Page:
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CHAPTER IV.

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“ This is no pilgrim's morning - yon grey mist
Lies upon hill, and dale, and field, and forest,
Like the dun wimple of a new-made widow;
And, by my faith, although my heart be soft,
I'd rather hear that widow weep and sigh,
And tell the virtues of the dear-departed,
Than, when the tempest sends his voice abroad,
Be subject to its furg."

The Double Nuptials.

The spring was far advanced, when, after a week spent in sport and festivity at BurghWestra, Mordaunt Mertoun bade adieu to the family, pleading the necessity of his return to Jarlshof. The proposal was combatted by the maidens, and more decidedly by Magnus himself: He saw no occasion whatever for More daunt returning to Jarlshof. If his father desired to see him, which, by the way, Magnus did not believe, Mr Mertoun had only to throw himself into the stern of Sweyn's boat, or betake himself to a poney, if he liked a land' journey better, and he would see not only his son, but twenty folks besides, who would be most happy to find that he had not lost the use of his tongue entirely during his long solitude;

although I must own,” added Magnus, “ that when he lived amongst us, nobody ever made less use of it.”

Mordaunt acquiesced both in what respected his father's taciturnity and his dislike to general society: but suggested, at the same time, that the first circumstance rendered his own immediate return more necessary, as he was the usual channel of communication betwixt his father and others; and that the second corroborated the same necessity, since Mr Mertoun's having no other society whatever, seemed a weighty reason why his son's should be restored to him without lass of time. As to his father's coming to Burgh-Westra, “they might as well,” he said, “ expect to see Sumburgh Cape come thither.”

“ And that would be a cumbrous guest,” said Magnus; “ but you will stop for our dinner today? There are the families of Muness, Quendale, Therelivoe, and I know not whom else are expected; and, besides the thirty that were in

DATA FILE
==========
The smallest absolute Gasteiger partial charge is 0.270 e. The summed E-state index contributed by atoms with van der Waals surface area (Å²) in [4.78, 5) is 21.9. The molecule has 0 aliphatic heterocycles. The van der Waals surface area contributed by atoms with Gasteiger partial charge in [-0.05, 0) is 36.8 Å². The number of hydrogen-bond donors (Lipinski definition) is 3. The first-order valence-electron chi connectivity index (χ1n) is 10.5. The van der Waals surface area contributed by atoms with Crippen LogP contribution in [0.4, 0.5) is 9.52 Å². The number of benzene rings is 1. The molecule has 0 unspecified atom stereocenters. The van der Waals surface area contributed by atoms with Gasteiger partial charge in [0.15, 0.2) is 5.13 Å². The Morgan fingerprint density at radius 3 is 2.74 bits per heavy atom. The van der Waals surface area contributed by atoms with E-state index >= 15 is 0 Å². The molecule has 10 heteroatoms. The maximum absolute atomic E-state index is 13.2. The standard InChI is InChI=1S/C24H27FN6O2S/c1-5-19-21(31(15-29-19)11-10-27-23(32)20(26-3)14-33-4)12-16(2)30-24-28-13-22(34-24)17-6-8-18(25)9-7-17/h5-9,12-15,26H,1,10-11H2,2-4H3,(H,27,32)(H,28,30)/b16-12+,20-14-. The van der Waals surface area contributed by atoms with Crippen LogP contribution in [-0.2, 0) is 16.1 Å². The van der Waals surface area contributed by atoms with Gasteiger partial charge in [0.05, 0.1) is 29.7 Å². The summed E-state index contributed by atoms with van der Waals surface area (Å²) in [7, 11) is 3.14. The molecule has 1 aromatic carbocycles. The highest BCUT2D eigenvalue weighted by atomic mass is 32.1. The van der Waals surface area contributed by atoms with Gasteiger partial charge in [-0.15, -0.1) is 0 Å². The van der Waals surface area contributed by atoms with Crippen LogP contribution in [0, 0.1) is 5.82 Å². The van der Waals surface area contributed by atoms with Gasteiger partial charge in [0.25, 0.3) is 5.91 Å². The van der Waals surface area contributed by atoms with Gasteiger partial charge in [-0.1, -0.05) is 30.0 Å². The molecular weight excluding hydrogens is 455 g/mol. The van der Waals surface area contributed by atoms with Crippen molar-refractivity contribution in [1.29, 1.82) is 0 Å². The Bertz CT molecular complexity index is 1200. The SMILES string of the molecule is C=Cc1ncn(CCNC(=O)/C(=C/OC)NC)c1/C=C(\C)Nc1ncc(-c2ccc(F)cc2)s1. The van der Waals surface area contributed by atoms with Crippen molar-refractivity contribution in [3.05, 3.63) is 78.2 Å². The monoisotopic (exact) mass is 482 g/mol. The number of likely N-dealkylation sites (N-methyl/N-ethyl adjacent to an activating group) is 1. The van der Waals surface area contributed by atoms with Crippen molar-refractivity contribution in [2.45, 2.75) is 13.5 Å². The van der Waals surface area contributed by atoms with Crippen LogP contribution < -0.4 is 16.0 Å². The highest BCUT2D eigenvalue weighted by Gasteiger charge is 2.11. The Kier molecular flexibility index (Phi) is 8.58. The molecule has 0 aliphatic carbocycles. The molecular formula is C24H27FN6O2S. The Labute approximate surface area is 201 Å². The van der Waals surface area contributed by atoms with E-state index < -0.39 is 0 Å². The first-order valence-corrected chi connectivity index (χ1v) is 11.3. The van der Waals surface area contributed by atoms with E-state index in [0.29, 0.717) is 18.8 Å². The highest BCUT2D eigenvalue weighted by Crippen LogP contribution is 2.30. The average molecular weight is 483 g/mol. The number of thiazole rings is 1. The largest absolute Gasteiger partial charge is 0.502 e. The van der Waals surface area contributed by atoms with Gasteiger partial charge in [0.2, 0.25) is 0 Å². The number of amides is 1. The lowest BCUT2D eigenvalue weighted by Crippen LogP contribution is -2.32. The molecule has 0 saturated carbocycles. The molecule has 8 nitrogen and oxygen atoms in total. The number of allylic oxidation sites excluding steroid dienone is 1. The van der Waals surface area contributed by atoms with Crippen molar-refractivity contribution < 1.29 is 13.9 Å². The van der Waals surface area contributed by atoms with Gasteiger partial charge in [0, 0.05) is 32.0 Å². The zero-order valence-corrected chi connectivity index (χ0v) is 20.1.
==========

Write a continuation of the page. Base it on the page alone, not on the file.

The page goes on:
tion;

the house this blessed night, we shall have as many more as chamber and bower, and barn and boat-house, can furnish with beds, or with barleystraw, and you will leave all this behind you !"

“ And the blithe dance at night,” added Brenda, in a tone betwixt reproach and vexa

" and the young men from the Isle of Paba that are to dance the sword-dance, whom shall we find to match them, for the honour of the Main?”

“There is many a merry dancer on the mainland, Brenda,” replied Mordaunt, “even if I should never rise on tiptoe again. And where good dancers are found, Brenda Troil will always find the best partner, I must trip it tonight through the Wastes of Dunrossness.”

"Do not say so, Mordaunt," said Minna,who, during this conversation, had been looking from the window something anxiously; "go not today at least, through the Wastes of Dunrossness.”

“And why not to-day, Minna," said Mordaunt, laugbing, “any more than to-morrow ?

“0, the morning mist lies heavy upon yonder chain of isles, nor has it permitted us since daybreak even a single glimpse of Fitful-Head, the

lofty cape that concludes yon splendid range of mountains. The fowl are winging their way to the shore, and the shell-drake seems, through the mist, as large as the scarf. See, the very shear-waters and bonxies are making to the cliff for shelter."

“ And they will ride out a gale against a king's frigate,” said her father ; “ there is foul weather when they cut and run.”

“Stay, then, with us,” said Minna; “ the storm will be dreadful, yet it will be grand to see it from Burgh-Westra, if we have no friend exposed to its fury. See, the air is close and sultry, though the season is yet so early, and the day so calm, that not a windel-straw moves on the heath. Stay with us, Mordaunt; the storm which these signs announce will be a dreadful one.”

I must be gone the sooner," was the conclusion of Mordaunt, who could not deny the signs, which had not escaped his own quick observation. “ If the storm be too fierce, I will abide for the night at Stourburgh.”

“ What!” said Magnus; “will you leave us for the new chamberlain's new Scots tacksman, who is to teach all us Zetland savages new ways? Take your own gait, my lad, if that is the song you sing.”

Nay,” said Mordaunt; “I had only some curiosity to see the new implements he has brought.”

Ay, ay, ferlies make fools fain. I would like to know if his new plough will bear against a Zetland rock ?" answered Magnus.

“ I will pass Stourburgh on the journey,” said the youth, deferring to his patron's prejudice against innovation, “if this boding weather bring on tempest; but if it only break in rain, as is most probable, I am not likely to be melted in the wetting.”

“It will not soften into rain alone,” said Minna;

see how much heavier the clouds fall every moment, and see these weather-gaws that streak the lead-coloured mass with partial gleams of faded red and purple."

“ I see them all," said Mordaunt; “but they only tell me I have no time to tarry here. Adieu, Minna ; I will send you the eagle's feathers, if an eagle can be found on Fair-isle or Foulah. And fare thee well, my pretty Brenda, and keep a thought for me, should the Paba men dance ever so well."

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